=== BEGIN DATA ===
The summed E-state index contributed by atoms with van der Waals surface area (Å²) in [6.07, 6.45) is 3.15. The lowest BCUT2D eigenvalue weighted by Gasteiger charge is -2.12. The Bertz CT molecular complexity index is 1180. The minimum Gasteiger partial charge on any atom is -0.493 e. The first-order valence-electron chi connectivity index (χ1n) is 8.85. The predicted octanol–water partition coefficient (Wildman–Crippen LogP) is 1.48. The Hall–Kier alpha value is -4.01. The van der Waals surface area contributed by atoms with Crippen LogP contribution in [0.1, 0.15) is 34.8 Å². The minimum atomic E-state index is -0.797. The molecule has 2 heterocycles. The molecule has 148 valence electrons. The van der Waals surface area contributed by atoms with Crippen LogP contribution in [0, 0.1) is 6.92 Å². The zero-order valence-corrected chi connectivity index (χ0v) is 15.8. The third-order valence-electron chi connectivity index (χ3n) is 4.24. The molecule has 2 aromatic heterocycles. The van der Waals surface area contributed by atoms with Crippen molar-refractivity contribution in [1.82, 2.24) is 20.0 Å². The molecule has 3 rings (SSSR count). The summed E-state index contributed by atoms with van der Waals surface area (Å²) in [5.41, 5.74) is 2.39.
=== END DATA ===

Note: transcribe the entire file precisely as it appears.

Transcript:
The summed E-state index contributed by atoms with van der Waals surface area (Å²) in [6.07, 6.45) is 3.15. The lowest BCUT2D eigenvalue weighted by Gasteiger charge is -2.12. The Bertz CT molecular complexity index is 1180. The minimum Gasteiger partial charge on any atom is -0.493 e. The first-order valence-electron chi connectivity index (χ1n) is 8.85. The predicted octanol–water partition coefficient (Wildman–Crippen LogP) is 1.48. The Hall–Kier alpha value is -4.01. The van der Waals surface area contributed by atoms with Crippen LogP contribution in [0.1, 0.15) is 34.8 Å². The minimum atomic E-state index is -0.797. The molecule has 2 heterocycles. The molecule has 148 valence electrons. The van der Waals surface area contributed by atoms with Crippen LogP contribution in [0, 0.1) is 6.92 Å². The zero-order valence-corrected chi connectivity index (χ0v) is 15.8. The third-order valence-electron chi connectivity index (χ3n) is 4.24. The molecule has 2 aromatic heterocycles. The van der Waals surface area contributed by atoms with Crippen molar-refractivity contribution in [1.82, 2.24) is 20.0 Å². The molecule has 3 rings (SSSR count). The summed E-state index contributed by atoms with van der Waals surface area (Å²) in [5.41, 5.74) is 2.39.